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April 8-19, 2005 - FILM TRIBUTE TO AMITABH BACHCHAN
Amitabh Bachchan:
The Biggest Film Star in the World!
April 8 - 19, 2005
 

Organized by Uma da Cunha and Richard Peña for the Film Society of Lincoln Center, in association with the Indo-American Arts Council, the South Asian International Film Festival and the South Asian Networking Association, with the generous support of AB Corporation (Mumbai). Special thanks to Ismail Merchant and Mrs. Jaya Bachchan.

A BBC survey recently confirmed what his millions of fans worldwide already knew: Indian actor Amitabh Bachchan is the most popular film star in the world, the most recognized face, the biggest box-office draw. We're deeply honored that Mr. Bachchan accepted our invitation to Lincoln Center for this brief but heartfelt tribute.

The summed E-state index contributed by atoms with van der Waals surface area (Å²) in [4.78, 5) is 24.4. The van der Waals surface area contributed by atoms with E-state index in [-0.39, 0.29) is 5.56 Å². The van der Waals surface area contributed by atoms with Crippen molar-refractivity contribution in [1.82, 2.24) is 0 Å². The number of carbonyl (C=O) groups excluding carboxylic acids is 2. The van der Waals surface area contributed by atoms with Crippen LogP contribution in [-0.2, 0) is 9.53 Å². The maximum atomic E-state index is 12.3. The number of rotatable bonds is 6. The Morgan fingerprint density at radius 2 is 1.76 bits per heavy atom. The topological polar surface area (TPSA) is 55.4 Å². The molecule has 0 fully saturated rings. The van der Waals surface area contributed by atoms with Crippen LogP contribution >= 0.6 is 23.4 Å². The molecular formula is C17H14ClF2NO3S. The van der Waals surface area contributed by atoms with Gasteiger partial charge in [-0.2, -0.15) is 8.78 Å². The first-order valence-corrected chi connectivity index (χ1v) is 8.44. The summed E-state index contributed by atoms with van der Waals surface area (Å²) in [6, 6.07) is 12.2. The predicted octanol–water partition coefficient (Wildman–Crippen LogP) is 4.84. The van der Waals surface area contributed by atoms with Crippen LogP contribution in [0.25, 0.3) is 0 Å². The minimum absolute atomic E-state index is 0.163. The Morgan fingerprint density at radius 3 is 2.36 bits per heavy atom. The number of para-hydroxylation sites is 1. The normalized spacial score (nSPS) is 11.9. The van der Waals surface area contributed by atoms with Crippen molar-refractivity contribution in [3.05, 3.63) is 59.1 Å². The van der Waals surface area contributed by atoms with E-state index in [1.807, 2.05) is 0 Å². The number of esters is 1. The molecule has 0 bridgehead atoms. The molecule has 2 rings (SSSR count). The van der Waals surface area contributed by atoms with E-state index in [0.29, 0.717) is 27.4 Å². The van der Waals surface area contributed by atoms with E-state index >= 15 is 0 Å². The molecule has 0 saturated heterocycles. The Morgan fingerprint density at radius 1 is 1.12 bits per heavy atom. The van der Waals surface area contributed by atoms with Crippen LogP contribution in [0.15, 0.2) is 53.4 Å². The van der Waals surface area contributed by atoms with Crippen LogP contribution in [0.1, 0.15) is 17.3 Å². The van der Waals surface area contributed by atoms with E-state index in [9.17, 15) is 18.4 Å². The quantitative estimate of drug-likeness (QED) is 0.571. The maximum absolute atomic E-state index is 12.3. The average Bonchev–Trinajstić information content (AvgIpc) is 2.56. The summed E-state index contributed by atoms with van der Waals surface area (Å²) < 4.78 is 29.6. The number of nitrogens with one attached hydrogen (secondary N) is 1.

Amitabh BachchanBorn in 1942, the son of noted Hindi poet Harivansh Rai Bachchan, AB (as his fans often call him) moved to Bombay in his twenties to try his luck as an actor after a brief stint as a business executive. The first few years were tough: considered too tall (he's 6'3"), he began to land significant roles only in the early 70s, but thanks to a series of features directed by Hrishikesh Mukherjee, (Anand, Abhimaan, Manak Haram) AB finally came to be noticed. The persona he was developing - somewhat sullen, holding back something and poised to explode - found perfect expression with Zanjeer, directed by Prakash Mehra, in which the real dimensions of AB's rebellious "anti-hero" persona were perhaps first fully revealed. Soon afterwards, it began to seem as if AB was the Bollywood film industry; appearing in blockbuster after blockbuster - many of the best of which were scripted by the Salim-Javed team - he seemed uncannily capable of moving from comedy to dark drama, from action hero to a suave dancer. Yet no matter what kind of film he appeared in, he was always recognizably AB, fully engaged in each role but with an ever-present touch of self-awareness or even irony. The little part of him that he seemed to hold back in each role was the part that he seemed to reserve for the audience, a kind of personal link to all of those that had made him such a superstar, as if to confirm that no matter what the film, he was still our AB. In the 80s, AB tried his hand at politics, and was elected to the Indian Parliament for the Congress Party. When he returned to the screen a few years later, it seemed to take him a while to get up to speed; although there were major hits such as Agneepath, his dominance of Bollywood had been challenged by a new generation. He continued to work, usually successfully, but it was really with his stint as host of India's version of Who Wants to Be a Millionaire? that AB again became a superstar. By now, too, he had begun to take on roles that accentuated his maturity; if not the dashing anti-hero, he could now be very effective as a world-weary police veteran in Govind Nihalani's powerful Dev.

  

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